In Drafts 1-38, Toll, Rachel Blau DuPlessis has built a work which mimics memory and its losses, and which plays with the textures of memory, including its unexpectedness, its flashes and disappearances. Her recurrent motifs and materials include home, homelessness and exile; death and the memory of the dead; political grief and passion; silence, speech, the sayable and the ineffable. Drafts 1-38, Toll functions as a long poem comprised of 38 pieces, or drafts. These poems are conceived as autonomous "canto-like" sections that work on two procedural principles. One is the random repetition of lines or phrases across poems, a self-questioning, processual, and reconceptualizing strategy that honors the term "drafts." A second procedural principle is "the fold." This is the reconsideration of a "donor draft" and the deployment of some aspect in the donor draft in a related draft. The periodicity of this reconsideration is the number 19; hence drafts 1-19 make up the original layer, while drafts 20-38 constitute the first fold on top of this material.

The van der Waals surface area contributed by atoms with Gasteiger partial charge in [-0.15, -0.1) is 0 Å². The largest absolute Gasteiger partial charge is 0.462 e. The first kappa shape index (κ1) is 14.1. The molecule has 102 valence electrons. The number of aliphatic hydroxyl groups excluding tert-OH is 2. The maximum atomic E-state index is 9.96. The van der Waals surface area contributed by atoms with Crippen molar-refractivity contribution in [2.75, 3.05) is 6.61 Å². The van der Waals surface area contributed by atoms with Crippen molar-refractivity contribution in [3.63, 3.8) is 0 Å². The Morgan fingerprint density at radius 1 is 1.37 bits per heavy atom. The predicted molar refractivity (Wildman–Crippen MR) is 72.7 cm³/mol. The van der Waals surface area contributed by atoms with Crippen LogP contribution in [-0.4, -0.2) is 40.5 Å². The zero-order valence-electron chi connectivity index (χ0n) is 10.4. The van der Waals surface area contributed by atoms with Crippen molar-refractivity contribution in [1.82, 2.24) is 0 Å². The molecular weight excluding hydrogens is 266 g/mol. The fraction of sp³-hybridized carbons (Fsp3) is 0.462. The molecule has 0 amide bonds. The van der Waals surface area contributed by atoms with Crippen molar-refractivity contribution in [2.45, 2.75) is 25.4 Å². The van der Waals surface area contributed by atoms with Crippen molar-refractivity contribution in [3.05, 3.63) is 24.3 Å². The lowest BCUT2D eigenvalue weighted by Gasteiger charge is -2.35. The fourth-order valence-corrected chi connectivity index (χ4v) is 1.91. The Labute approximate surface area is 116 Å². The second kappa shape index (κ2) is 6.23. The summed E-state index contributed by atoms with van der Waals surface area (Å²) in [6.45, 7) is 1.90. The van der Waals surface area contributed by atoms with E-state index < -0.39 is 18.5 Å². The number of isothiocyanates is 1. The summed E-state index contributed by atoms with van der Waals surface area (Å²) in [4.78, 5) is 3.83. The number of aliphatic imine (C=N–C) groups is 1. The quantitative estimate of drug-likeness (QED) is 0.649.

Poetics and Praxis ‘After’ Objectivismexamines late twentieth-and early twenty-first-century poetics and praxis within and against the dynamic, disparate legacy of Objectivism and the Objectivists. This is the first volume in the field to investigate the continuing relevance of the Objectivist ethos to poetic praxis in our time. The book argues for a reconfiguration of Objectivism, adding contingency to its historical values of sincerity and objectification, within the context of the movement’s development and disjunctions from 1931 to the present. Essays and conversations from emerging and established poets and scholars engage a network of communities in the U.S., Canada, and the U.K., shaped by contemporaneous oppositions as well as genealogical (albeit discontinuous) historicisms. This book articulates Objectivism as an inclusively local, international, and interdisciplinary ethos, and reclaims Objectivist poetics and praxis as modalities for contemporary writers concerned with radical integrations of aesthetics, lyric subjectivities, contingent disruption, historical materialism, and social activism. The chapter authors and roundtable contributors reexamine foundational notions about Objectivism—who the Objectivists were and are, what Objectivism has been, now is, and what it might become—delivering critiques of aesthetics and politics; of race, class, and gender; and of the literary and cultural history of the movement’s development and disjunctions from 1931 to the present. Contributors: Rae Armantrout, Julie Carr, Amy De’Ath, Jeff Derksen, Rachel Blau DuPlessis, Graham Foust, Alan Golding, Jeanne Heuving, Ruth Jennison, David Lau, Steve McCaffery, Mark McMorris, Chris Nealon, Jenny Penberthy, Robert Sheppard